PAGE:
From a longing stare to moving in for a kiss, the anatomy of a modern sex scene is something most of us know all too well.
But amid the expertly crafted sense of lust are a host of details hidden from an unwitting viewer.
Ita O’Brien is responsible for some of television’s most talked about sex scenes, from Netflix’s Sex Education to the BBC’s Normal People and I May Destroy You, credited with bringing a fresh and nuanced perspective to sex on camera.
The founder of Intimacy on Set is one of television’s foremost intimacy co-ordinators, a niche but burgeoning industry responsible for producing pitch perfect television sex while ensuring dignity remains firmly intact for all involved.
While TV sex previously had a sense of “scrabbling through and getting on with it,” she said the Harvey Weinstein scandal and Time’s Up movement created a watershed moment.
“Before now, there was that sense of ‘there’s the intimate content’ but because there wasn’t that invitation to be adult, open, professional, people would be embarrassed and they wouldn’t talk about it,” she told news.com.au via Zoom from her London home during the coronavirus lockdown.
“The actor wouldn’t really engage, wouldn’t really have been spoken to about that scene and they just come on the day and suddenly it’s just sprung on them.”
She now trains up to 60 intimacy co-ordinators from around the world – including Eve Morey who works on Neighbours – and likens her role to that of a stunt or dance teacher.
“Just like a stunt or a dance, that time you take to rehearse, while it seems like you’re taking time, actually it’s saving time because once you’ve put it in front of the camera, it’s efficient, it’s repeatable, you get a way better intimate scene.”
HOW IT ACTUALLY WORKS
So what is going on behind the scenes of your favourite TV shows?
O’Brien says the day on set is the “tip of the iceberg” with much work done behind the scenes to prepare actors, crew and wardrobe on key guidelines.
For an intimacy co-ordinator that means ensuring there is no confusion about what is required and gaining active consent from all the actors involved, as well as working out their fears and boundaries.
From there, it’s to wardrobe where an array of “modesty garments” are assembled including “genitalia pouches” for men and “patches” for both sexes.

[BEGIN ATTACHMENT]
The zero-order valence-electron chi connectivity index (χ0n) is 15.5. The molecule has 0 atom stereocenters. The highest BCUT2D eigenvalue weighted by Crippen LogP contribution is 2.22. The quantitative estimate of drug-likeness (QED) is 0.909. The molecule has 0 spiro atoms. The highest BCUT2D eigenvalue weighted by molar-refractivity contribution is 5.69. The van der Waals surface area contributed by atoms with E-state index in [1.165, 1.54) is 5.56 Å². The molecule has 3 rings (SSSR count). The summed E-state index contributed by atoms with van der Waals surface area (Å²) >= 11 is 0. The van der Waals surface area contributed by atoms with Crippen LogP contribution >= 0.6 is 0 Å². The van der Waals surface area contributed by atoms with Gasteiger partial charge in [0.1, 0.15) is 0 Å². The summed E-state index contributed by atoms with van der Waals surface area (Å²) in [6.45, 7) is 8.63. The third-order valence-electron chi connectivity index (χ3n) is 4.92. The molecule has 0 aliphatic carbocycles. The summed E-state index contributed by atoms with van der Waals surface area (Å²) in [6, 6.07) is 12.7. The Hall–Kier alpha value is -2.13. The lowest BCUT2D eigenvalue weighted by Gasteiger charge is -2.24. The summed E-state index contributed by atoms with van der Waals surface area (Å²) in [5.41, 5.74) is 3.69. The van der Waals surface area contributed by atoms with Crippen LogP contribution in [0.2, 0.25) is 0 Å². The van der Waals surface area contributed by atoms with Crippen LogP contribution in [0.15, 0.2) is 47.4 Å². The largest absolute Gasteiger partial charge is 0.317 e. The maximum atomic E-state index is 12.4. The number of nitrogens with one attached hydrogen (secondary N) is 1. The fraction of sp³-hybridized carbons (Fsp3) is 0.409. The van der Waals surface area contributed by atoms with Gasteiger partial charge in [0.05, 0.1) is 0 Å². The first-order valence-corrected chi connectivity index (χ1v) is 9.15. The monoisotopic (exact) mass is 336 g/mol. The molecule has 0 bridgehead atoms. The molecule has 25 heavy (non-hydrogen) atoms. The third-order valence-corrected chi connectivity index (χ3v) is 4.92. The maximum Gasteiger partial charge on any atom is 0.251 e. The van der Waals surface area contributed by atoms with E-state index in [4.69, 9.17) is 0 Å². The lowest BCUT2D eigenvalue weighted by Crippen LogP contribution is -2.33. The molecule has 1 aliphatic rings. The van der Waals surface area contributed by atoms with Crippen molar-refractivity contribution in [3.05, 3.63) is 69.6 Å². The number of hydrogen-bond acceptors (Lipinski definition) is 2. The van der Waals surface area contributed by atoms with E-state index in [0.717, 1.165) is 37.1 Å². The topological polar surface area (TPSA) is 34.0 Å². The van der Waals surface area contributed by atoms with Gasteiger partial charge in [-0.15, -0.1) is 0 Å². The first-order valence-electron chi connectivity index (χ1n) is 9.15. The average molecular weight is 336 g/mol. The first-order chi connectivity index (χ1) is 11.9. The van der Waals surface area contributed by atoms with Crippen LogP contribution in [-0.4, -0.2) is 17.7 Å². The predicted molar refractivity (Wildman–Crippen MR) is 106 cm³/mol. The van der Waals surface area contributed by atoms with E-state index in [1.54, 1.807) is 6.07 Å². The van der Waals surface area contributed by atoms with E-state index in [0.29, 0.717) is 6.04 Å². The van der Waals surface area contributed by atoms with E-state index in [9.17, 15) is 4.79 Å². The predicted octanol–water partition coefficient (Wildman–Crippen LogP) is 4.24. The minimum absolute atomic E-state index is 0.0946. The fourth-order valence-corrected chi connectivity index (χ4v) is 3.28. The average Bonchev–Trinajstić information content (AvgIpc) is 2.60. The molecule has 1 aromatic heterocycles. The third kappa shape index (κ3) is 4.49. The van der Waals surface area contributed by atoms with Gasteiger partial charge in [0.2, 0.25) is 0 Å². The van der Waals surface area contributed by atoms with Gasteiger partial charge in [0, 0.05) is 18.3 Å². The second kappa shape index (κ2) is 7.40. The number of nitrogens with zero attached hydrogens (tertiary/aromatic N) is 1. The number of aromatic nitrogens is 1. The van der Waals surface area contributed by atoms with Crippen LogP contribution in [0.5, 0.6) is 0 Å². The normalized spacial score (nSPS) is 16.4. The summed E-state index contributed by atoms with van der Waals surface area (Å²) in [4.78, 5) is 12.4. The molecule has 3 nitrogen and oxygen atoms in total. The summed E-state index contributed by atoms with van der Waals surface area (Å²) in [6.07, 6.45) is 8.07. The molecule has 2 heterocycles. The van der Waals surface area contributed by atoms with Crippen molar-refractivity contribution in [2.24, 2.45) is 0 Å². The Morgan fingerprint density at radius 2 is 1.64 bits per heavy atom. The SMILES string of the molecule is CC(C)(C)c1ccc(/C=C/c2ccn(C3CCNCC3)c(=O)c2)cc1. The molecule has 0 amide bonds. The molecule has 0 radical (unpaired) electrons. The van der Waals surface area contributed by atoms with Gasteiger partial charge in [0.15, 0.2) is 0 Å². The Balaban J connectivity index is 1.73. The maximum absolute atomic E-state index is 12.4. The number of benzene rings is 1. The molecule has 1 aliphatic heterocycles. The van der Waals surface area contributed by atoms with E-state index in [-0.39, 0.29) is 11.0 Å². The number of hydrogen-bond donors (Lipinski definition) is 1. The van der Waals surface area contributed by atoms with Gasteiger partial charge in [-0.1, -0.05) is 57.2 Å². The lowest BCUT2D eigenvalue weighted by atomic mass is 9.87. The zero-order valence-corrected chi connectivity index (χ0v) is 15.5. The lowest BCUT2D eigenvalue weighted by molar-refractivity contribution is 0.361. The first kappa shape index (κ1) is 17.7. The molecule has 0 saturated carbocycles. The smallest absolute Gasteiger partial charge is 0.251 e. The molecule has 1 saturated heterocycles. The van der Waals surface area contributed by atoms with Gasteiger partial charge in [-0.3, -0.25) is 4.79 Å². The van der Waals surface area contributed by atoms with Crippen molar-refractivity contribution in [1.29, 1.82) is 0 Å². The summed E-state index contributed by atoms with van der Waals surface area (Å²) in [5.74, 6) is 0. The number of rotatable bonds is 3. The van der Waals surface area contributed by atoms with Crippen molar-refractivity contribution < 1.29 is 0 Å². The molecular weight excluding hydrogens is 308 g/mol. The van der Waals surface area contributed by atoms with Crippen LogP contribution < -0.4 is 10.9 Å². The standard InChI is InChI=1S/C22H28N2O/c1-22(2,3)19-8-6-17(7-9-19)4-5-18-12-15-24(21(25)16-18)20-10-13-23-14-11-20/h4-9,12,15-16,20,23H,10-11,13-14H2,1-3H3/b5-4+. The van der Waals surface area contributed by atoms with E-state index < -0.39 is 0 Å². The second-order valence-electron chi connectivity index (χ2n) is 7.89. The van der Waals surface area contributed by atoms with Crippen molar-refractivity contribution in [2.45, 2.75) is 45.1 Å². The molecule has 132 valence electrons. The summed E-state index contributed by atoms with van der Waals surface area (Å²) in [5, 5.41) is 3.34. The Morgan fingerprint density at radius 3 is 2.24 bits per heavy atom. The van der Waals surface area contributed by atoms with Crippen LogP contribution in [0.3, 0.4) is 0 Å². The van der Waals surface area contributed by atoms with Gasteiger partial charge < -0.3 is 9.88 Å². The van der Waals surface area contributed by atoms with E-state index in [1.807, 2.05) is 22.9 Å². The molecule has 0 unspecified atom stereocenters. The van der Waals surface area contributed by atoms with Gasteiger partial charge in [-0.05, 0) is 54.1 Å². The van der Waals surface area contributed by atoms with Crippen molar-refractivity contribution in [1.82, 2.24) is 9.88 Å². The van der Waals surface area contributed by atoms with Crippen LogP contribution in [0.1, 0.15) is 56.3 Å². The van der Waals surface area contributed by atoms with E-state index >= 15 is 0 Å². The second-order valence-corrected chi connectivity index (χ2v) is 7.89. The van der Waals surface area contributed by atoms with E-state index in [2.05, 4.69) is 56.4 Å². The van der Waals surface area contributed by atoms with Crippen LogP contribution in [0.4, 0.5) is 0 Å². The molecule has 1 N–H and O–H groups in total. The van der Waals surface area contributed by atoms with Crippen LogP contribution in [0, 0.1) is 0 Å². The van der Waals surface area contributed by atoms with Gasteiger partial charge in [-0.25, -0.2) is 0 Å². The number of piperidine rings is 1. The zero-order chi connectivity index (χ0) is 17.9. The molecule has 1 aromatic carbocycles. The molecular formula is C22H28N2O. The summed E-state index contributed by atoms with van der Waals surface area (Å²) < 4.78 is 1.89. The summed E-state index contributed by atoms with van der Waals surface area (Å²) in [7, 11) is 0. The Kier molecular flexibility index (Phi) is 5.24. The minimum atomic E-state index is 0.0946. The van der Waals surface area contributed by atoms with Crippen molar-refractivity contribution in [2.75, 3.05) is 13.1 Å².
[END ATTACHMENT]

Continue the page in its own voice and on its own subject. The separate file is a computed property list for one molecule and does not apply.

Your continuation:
“The guidelines are for simulated sexual content, that ‘never ever should their naked genitalia touch’,” she explained, saying the least a woman would wear is a “genitalia patch.”
“It’s basically like a flesh coloured G-string but with the sides chopped off. It sticks just above the pubic line and then around into the small of the back or between the buttocks, depending on what the shot is.”
Men wear the same, plus a “genitalia pouch” which she described as “absolutely just standard.”
“It is not suitable for someone to actually have naked genitalia if they are performing simulated sexual content. Absolutely not. You don’t ever want to have the possibility of leaking fluids or anything like that. This is simulated. This is pretend. These people are acting,” she said.
The only exception is where no touch is involved, such as a shower scene, but actors often cover up once a shot is over, which viewers may not realise with clever editing.
“What we want is for the actor to be as empowered and as least vulnerable as possible at all times. So if you’ve done the wide shot and we’ve seen that sense of the whole body nakedness and then we come to the two shot and we’re only seeing them from the waist up then we’ll put their tracksuit bottoms on. Or in their close up and we’ll put their camisole top on. So we’re always looking at what’s in shot and what can the actors wear to keep them as comfortable as possible,” she said.
O’Brien takes into account crew present on set to ensure it’s not a “situation where you could have one lone woman in the space with nothing but the male gaze”.
She also personally OK’s “touch points” with actors such as somewhere on a person’s thigh, for example, and ensures last minute incursions like coldsores are worked around.
Her first full-time production was 2018’s Sex Education, a John Hughes inspired high school drama about a hapless teen turned accidental sex guru. O’Brien said the “brilliant” team’s commitment to rehearsals allowed the young actors to get their awkward sex techniques, including the famous “clock” pitch perfect.
She also received high praise from Michaela Coel, the writer, director and star behind I May Destroy You which shows some of the most boundary pushing sex scenes on modern television, covering issues like stealthing, rape and period sex.
Coel told a BAFTA Q&A session that O’Brien bought an “energy that came on set and let us get into our bodies so that we didn’t feel weird”.
“Not only is the mental and physical wellbeing of the cast important, it enables us to get there safely and get what we need for the scene,” she said.